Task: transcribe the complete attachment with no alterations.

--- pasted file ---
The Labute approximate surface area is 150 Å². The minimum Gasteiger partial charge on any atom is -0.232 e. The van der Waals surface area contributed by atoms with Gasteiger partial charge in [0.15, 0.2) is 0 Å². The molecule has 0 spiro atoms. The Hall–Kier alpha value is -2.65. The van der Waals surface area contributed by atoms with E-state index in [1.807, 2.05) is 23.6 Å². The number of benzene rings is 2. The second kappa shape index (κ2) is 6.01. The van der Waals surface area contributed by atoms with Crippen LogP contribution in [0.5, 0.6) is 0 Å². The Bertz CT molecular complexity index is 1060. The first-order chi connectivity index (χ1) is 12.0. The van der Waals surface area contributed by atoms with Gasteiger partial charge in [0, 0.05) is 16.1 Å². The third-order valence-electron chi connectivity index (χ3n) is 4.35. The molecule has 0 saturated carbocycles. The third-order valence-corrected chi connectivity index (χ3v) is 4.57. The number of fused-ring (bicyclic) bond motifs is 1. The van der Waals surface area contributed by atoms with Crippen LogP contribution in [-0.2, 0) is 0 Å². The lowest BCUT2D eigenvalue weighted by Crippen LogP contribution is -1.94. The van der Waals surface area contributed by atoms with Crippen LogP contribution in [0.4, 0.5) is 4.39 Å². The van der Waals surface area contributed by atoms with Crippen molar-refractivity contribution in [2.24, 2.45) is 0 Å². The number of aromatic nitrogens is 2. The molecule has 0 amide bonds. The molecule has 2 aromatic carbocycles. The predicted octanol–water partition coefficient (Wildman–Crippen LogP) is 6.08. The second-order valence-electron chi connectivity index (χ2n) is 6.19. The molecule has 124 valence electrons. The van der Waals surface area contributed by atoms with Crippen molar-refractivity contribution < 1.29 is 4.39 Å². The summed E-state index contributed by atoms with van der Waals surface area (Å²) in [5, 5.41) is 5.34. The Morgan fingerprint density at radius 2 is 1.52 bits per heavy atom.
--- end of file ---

The Labute approximate surface area is 150 Å². The minimum Gasteiger partial charge on any atom is -0.232 e. The van der Waals surface area contributed by atoms with Gasteiger partial charge in [0.15, 0.2) is 0 Å². The molecule has 0 spiro atoms. The Hall–Kier alpha value is -2.65. The van der Waals surface area contributed by atoms with E-state index in [1.807, 2.05) is 23.6 Å². The number of benzene rings is 2. The second kappa shape index (κ2) is 6.01. The van der Waals surface area contributed by atoms with Crippen LogP contribution in [0.5, 0.6) is 0 Å². The Bertz CT molecular complexity index is 1060. The first-order chi connectivity index (χ1) is 12.0. The van der Waals surface area contributed by atoms with Gasteiger partial charge in [0, 0.05) is 16.1 Å². The third-order valence-electron chi connectivity index (χ3n) is 4.35. The molecule has 0 saturated carbocycles. The third-order valence-corrected chi connectivity index (χ3v) is 4.57. The number of fused-ring (bicyclic) bond motifs is 1. The van der Waals surface area contributed by atoms with Crippen LogP contribution in [-0.2, 0) is 0 Å². The lowest BCUT2D eigenvalue weighted by Crippen LogP contribution is -1.94. The van der Waals surface area contributed by atoms with Crippen LogP contribution in [0.4, 0.5) is 4.39 Å². The van der Waals surface area contributed by atoms with Crippen molar-refractivity contribution in [2.24, 2.45) is 0 Å². The number of aromatic nitrogens is 2. The molecule has 0 amide bonds. The molecule has 2 aromatic carbocycles. The predicted octanol–water partition coefficient (Wildman–Crippen LogP) is 6.08. The second-order valence-electron chi connectivity index (χ2n) is 6.19. The molecule has 124 valence electrons. The van der Waals surface area contributed by atoms with Crippen molar-refractivity contribution < 1.29 is 4.39 Å². The summed E-state index contributed by atoms with van der Waals surface area (Å²) in [5, 5.41) is 5.34. The Morgan fingerprint density at radius 2 is 1.52 bits per heavy atom.